When you take off your bra at the end of the day, do you ever see marks on your shoulders? It usually means that the underwear is too tight or too heavy. Most people only have to deal with this occasionally, but some women with bigger breasts have permanent grooves in their bra straps because their breasts are too heavy to be adequately supported. Even though these marks might not be enough to get a discount on their own, they can be used as supporting evidence when making a case.

F. Headaches

Can having large breasts give you a headache? Research shows that the answer is yes. Studies have found a link between chronic headaches and large breasts, and women who had headaches or migraines before breast reduction said they felt better after the surgery. It's not clear what the exact link is between the two, but it's thought that the weight of the breasts can stress the muscles in the head, just like it can on the muscles in the back, neck, and shoulders.

How to Build a Case for Insurance

So, how do you get your breast surgery paid for by Insurance? The truth is that it's going to take time and patience. Aside from people who need breast reconstruction after a mastectomy, you must show proof to your insurance company and get preauthorization before proceeding. Insurance companies are not going to pay for breast surgery for just anyone. In the case of reduction mammaplasty, also known as breast reduction, you need proof of why you need the procedure. Some or all of the following are examples:

Photography: Standardized photography of the breasts taken by a medical professional is usually required to visualize the breast hypertrophy or overgrowth of breast tissue.

Symptoms: Chronic symptoms, like many of those listed above, must be experienced for at least six months (though usually a year or more) before building a case.

Alternative Treatment: Proof of unsuccessful non-surgical treatments, including visits to a physiotherapist, supervised weight loss, or the inability for rashes or other skin conditions to be cleared up by a dermatologist, must be submitted.

Surgical Plan: Based on your weight and height, your certified plastic surgeon must tell you how much tissue they plan to remove from each breast. A reduction must be a certain amount to be considered medically necessary by an insurance company.

Surgeon's Statement: Additionally, your medical team will need to share their opinion on why your symptoms are best treated with breast reduction surgery.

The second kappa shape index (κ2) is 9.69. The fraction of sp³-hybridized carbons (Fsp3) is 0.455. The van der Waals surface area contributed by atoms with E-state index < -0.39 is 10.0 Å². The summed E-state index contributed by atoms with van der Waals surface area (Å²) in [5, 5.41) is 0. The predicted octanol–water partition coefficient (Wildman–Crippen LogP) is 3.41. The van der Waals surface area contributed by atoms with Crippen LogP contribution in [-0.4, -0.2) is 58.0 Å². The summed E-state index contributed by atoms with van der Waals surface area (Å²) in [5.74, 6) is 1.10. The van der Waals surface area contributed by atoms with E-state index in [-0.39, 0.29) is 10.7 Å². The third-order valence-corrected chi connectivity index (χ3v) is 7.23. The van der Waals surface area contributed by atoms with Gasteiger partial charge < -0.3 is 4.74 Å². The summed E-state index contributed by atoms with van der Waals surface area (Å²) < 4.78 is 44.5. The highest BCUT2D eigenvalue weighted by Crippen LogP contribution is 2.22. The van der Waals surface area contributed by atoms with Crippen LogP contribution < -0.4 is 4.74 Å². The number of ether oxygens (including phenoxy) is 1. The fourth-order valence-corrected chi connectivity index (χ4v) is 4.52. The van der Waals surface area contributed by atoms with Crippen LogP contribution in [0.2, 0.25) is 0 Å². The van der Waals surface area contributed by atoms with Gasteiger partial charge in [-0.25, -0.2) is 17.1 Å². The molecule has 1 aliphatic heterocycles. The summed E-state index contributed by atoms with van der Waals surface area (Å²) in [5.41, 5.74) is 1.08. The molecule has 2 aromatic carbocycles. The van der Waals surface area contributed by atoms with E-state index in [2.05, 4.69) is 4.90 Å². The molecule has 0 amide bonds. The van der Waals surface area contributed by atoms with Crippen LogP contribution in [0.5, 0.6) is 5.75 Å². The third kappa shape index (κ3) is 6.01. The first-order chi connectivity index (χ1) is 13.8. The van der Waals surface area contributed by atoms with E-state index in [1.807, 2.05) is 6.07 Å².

Neck pain, back pain, bra strap grooves, headaches, rashes under the breast, and not being able to exercise are all excellent reasons to think about breast reduction surgery, but that doesn't mean that Insurance will cover it. They can still be turned down. And insurance companies often want proof of physical therapy and occupational therapy to keep people from having surgery. You can't just build a case for preauthorization on your own. Your primary care doctor, specialists in physical or occupational therapy, and a certified plastic and reconstructive surgeon will all be involved.


If your case for a breast reduction is approved, your insurance will pay for the surgery, but there will be some rules. You will need a report that shows the procedure was done according to the plan that was approved ahead of time. That means getting the required amount of tissue taken out by an in-network surgeon at an approved facility, which is usually a hospital.

The Take-home message

There are no "sure things" in Insurance, but you can take steps to increase your chances of getting coverage. Along with keeping good records, one of the best things a potential patient can do is work with a certified plastic surgeon who is an expert in the procedure they want. They probably have a lot of experience with the preauthorization process, and they should also know how to give you the best medical and cosmetic results for your body and goals.